AND BIG DATA is about to get much, much bigger, as we enter an era in which digital data merges with biology. This synthesis of codes takes the abstract world of digits and brings it back into the physical world. We of course know quite a bit about how life is expressed—in the four letters of DNA, in more than 20 amino acids, in thousands of proteins. We can copy life through cloning. Now we are beginning to be able to rewrite life, not just gene by gene, but entire genomes at a time. This is the difference between inserting a single word or paragraph into a Tolstoy novel (which is what biotechnology does) and writing the entire book from scratch (which is what synthetic biology does). It is far easier to fundamentally change the meaning and outcome of a novel, seed, animal or human organ if you write the entire thing.
We’ve come a long way, very quickly, to reach this point. A decade ago, simply reading the entire life code of a single organism was a breakthrough achievement in processing enormous dollops of data. In 1999, gene sequencers could read only a few hundred base pairs of DNA at a time, so Craig Venter’s human genome project relied on shotgun sequencing: Copy portions of a genome over and over again. Break them into random pieces. Feed these into a gene sequencer. Read the output and then use a computer to compare every sequence with every other sequence, looking for overlaps. When you find an overlap, begin to build up the whole of the genome, much as one builds a brick wall, overlaying brick by brick. A nifty trick, but one that most people until then had thought to be impossible because of the staggering computations involved. Yet Venter and his team built one of the most powerful private computers in the world (in the process becoming one of the largest users of electricity in Maryland) and solved the problem. Theirs is now the standard approach to reading genomes.
But sequencing the genome was a trivial computational exercise compared with the modeling of protein-protein interactions that is being attempted today. To begin with, you have to compare 20 amino acids, instead of four DNA base pairs. And because proteins can take so many more shapes than a strand of DNA, mapping the shape of their every combination is vastly more complex. Today’s computers are barely able to deal with a few of these variables. In spite of the achievements that Moore’s Law has wrought, life-sciences data is exceeding the scope and power of all current computer capabilities and storage.
In other words, in this new era—the transition from digital code to digital-plus-life code—the capacity to generate data exceeds our capacity to store and process it. In fact, life code is accumulating at a rate 50 percent faster than Moore’s Law; it at least doubles every 12 months. Without extraordinary advances in data storage, transmission and analysis, within the next five years we may simply be unable to keep up.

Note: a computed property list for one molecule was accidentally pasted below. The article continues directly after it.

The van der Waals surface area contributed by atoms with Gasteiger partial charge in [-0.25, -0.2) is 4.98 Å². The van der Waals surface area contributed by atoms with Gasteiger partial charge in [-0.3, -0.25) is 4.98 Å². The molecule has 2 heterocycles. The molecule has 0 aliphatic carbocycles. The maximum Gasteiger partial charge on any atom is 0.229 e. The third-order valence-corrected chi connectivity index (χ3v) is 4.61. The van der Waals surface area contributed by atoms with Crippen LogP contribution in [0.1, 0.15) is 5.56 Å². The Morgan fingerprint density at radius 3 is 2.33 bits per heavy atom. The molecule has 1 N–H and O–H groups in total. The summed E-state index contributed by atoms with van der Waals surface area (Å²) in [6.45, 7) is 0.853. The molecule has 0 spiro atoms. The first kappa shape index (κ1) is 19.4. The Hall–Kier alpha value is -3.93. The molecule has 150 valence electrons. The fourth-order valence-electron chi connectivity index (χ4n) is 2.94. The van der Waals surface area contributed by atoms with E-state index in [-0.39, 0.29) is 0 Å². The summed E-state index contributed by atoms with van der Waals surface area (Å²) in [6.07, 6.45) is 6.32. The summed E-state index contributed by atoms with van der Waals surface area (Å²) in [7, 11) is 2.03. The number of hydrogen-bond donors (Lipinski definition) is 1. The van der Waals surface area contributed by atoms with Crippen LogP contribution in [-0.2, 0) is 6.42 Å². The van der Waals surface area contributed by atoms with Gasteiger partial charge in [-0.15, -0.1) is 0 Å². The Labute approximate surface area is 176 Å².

Then again, there’s good reason to expect that we’ll achieve the necessary technology breakthroughs. Because there is one other, absolutely fundamental change going on in the world of Big Data. When you marry life code and digital code, the emerging applications differ from the merely digital in one revolutionary way: This software builds its own hardware. No matter how you create or program a computer, you will not come downstairs the next morning to find a thousand new computers. Life code is different. In 2008, three scientists—Venter, Hamilton Smith and John Glass—and their colleagues took a basic gene sequence from a computer, programmed robots to pick the four chemicals that make up DNA from jars, and assembled the world’s largest organic molecule. They then developed techniques to insert this new molecule into a cell. Bottom line, they programmed a cell to become a different species. Some called it the world’s first synthetic life-form. It is really the first fully programmable life-form. And it reproduces.
Programmable cell platforms are like computer chips. They could eventually be designed to help create or do anything, if you figure out the right code for what you wish to make. I’m a cofounder and investor in a Venter spinout company, Synthetic Genomics, that’s attempting to program algae to generate gasoline (with Exxon), extract gas from coal (with BP), rapid-
prototype vaccines (with Novartis), and breed faster-growing plants (with Plenus). Life programming may also solve the problem of how to store gargantuan data sets. All digital data can be coded into life-forms, and all life-forms can be coded as digital data. In theory, this means you could eventually store, and copy, all the words and images from every issue of the New York Times in the gene code of a few bacteria.
I was blown away by the Big Data parade at TED 2011. But a new era of digital life code promises to dwarf today’s most glorious data achievements.single page
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